Discrimination exists in Hong Kong, but openness to refugee children is a bright spot
I am writing in response to the article, “Racial discrimination is still a problem in Hong Kong, but attitudes are changing” (April 23).
A survey showed that 60 per cent of Hong Kong’s Chinese residents believe prejudice against ethnic minorities is still common. I believe there are two reasons for this. The first reason is that there are fewer of them in society. It is therefore a natural law of human society that they would face discrimination, by way of being different.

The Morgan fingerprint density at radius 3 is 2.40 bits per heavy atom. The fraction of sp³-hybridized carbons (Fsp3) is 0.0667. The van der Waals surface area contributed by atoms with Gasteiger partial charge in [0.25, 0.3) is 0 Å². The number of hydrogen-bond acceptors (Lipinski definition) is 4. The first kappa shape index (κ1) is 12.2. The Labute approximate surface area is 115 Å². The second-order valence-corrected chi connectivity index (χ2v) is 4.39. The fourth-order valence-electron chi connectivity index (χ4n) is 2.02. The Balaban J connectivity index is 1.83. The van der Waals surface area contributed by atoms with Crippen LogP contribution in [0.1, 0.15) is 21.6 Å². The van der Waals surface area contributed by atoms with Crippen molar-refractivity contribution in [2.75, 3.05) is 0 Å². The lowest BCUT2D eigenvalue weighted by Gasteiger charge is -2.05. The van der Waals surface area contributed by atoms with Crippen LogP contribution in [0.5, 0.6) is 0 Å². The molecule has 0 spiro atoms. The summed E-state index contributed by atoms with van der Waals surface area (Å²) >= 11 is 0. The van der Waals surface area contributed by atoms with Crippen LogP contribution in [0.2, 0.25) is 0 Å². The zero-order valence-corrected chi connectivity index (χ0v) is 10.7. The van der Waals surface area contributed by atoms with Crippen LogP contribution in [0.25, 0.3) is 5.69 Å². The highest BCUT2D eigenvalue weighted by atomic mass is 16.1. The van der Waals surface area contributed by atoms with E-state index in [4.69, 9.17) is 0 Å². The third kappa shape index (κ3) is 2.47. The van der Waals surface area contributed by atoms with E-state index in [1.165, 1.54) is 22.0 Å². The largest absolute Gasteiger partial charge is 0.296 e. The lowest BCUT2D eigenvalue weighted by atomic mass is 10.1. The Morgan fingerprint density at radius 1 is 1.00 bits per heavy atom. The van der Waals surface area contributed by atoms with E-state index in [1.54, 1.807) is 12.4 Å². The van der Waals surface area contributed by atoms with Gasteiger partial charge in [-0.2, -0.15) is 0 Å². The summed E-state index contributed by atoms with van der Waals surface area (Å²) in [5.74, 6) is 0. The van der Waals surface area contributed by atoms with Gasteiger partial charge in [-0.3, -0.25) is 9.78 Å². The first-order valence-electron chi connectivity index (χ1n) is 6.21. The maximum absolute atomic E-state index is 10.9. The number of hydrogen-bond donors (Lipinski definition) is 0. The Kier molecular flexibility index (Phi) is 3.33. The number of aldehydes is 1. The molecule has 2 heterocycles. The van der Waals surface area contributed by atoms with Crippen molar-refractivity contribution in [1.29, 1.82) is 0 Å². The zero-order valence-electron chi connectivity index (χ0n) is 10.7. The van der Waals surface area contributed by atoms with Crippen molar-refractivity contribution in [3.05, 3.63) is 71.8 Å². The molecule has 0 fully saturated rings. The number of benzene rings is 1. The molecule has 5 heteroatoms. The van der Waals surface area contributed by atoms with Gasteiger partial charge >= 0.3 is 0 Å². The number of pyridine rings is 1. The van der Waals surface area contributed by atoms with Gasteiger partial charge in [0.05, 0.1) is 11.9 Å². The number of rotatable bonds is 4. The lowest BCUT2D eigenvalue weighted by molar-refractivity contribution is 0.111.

The second reason is that people discriminate against others because of their shared history, as in the case of white and black Americans.
But everyone should have the same rights and be treated fairly. We need to accommodate different ethnicities, even if they have distinct cultures or languages. Humanity is one big family after all.
I would suggest that the government strengthen moral education. That would help people understand why they should not discriminate, and this will promote equality in society.
However, in the same article, I was happy to read that there are more people in Hong Kong who support giving the right of abode to refugee children born here. I admire their kindness.
If our government can provide more suggestions and policies to end discrimination, the relationships between Chinese Hongkongers and minority races will become better and our society will be more harmonious.
Fiona Lee, Kwai Chung